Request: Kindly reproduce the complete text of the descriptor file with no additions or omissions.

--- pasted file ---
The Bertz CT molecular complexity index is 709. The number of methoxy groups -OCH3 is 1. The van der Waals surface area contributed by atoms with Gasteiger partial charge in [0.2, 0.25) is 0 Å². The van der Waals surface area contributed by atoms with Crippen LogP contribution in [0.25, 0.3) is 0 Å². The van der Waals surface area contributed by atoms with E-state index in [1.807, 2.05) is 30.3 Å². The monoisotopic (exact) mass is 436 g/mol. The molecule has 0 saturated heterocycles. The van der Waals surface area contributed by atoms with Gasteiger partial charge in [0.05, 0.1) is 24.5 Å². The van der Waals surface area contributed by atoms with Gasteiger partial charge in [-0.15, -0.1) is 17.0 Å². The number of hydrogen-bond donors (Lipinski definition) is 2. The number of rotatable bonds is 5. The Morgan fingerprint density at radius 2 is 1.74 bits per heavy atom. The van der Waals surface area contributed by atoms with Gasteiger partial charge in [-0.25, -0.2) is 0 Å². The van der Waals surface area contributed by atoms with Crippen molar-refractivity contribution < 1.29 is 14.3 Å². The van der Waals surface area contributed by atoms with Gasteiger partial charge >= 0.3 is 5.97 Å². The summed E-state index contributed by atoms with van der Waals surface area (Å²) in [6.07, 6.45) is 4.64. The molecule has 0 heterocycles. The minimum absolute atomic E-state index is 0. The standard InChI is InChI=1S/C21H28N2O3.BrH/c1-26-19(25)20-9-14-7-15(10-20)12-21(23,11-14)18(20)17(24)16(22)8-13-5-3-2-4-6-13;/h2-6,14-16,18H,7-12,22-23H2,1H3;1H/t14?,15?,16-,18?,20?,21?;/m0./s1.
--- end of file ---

The Bertz CT molecular complexity index is 709. The number of methoxy groups -OCH3 is 1. The van der Waals surface area contributed by atoms with Gasteiger partial charge in [0.2, 0.25) is 0 Å². The van der Waals surface area contributed by atoms with Crippen LogP contribution in [0.25, 0.3) is 0 Å². The van der Waals surface area contributed by atoms with E-state index in [1.807, 2.05) is 30.3 Å². The monoisotopic (exact) mass is 436 g/mol. The molecule has 0 saturated heterocycles. The van der Waals surface area contributed by atoms with Gasteiger partial charge in [0.05, 0.1) is 24.5 Å². The van der Waals surface area contributed by atoms with Gasteiger partial charge in [-0.15, -0.1) is 17.0 Å². The number of hydrogen-bond donors (Lipinski definition) is 2. The number of rotatable bonds is 5. The Morgan fingerprint density at radius 2 is 1.74 bits per heavy atom. The van der Waals surface area contributed by atoms with Gasteiger partial charge in [-0.25, -0.2) is 0 Å². The van der Waals surface area contributed by atoms with Crippen molar-refractivity contribution < 1.29 is 14.3 Å². The van der Waals surface area contributed by atoms with Gasteiger partial charge >= 0.3 is 5.97 Å². The summed E-state index contributed by atoms with van der Waals surface area (Å²) in [6.07, 6.45) is 4.64. The molecule has 0 heterocycles. The minimum absolute atomic E-state index is 0. The standard InChI is InChI=1S/C21H28N2O3.BrH/c1-26-19(25)20-9-14-7-15(10-20)12-21(23,11-14)18(20)17(24)16(22)8-13-5-3-2-4-6-13;/h2-6,14-16,18H,7-12,22-23H2,1H3;1H/t14?,15?,16-,18?,20?,21?;/m0./s1.